Over the years, when it comes to student cellphones in class, I’ve moved from outright hostility to begrudging acceptance to looking at them as an overall benefit (though not unreservedly)– at least, for English Language Learners and for my IB Theory of Knowledge classes. You can read more about my concerns at The Best Posts On Student Cellphone Use In Class — Please Contribute More.
Though they can be a huge help for English Language Learners, they can also be a distraction.
This week, because of its growing distraction, my colleague Alma Avalos and I had conversations with our Beginner and Intermediate ELLs.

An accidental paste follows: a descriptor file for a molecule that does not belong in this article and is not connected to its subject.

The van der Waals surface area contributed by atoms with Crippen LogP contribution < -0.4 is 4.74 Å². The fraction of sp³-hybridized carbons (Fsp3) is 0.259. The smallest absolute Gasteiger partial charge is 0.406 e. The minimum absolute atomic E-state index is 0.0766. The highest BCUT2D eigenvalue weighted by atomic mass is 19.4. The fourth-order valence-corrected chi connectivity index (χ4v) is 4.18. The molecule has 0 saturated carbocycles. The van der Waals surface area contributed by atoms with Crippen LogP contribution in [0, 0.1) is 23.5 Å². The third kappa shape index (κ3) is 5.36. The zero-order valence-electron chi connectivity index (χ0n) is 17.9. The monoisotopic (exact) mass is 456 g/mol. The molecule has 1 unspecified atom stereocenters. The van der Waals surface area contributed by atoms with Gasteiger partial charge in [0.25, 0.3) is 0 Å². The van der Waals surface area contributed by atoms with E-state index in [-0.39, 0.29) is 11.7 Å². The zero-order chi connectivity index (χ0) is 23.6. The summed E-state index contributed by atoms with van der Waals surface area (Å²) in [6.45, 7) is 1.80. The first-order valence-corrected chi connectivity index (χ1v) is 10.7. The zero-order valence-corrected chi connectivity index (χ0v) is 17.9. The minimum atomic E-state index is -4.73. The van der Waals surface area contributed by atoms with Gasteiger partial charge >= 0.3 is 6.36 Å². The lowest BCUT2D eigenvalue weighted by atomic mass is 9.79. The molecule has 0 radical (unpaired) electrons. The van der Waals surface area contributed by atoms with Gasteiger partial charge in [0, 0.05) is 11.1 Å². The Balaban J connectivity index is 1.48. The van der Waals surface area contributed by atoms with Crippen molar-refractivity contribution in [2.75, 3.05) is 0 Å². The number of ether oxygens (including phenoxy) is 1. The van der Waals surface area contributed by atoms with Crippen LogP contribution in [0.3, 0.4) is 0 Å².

After a reminder of the lesson we did earlier in the year about the famous Marshmallow Test, we wrote two columns on the board labeled “Yes” and “No.” We then asked students what cellphone use they thought would be appropriate and not appropriate in class.
As you can see from the two photos below (the first one was from Intermediates, the second from Beginners), students came up with good lists. Then, everyone agreed to follow the list and agreed that the phone should be taken away for the period if the agreement is violated.
The whole exercise only took about fifteen minutes. And, though I did have to take one cellphone away since the discussion, it’s been much less of a problem.
I hope it lasts!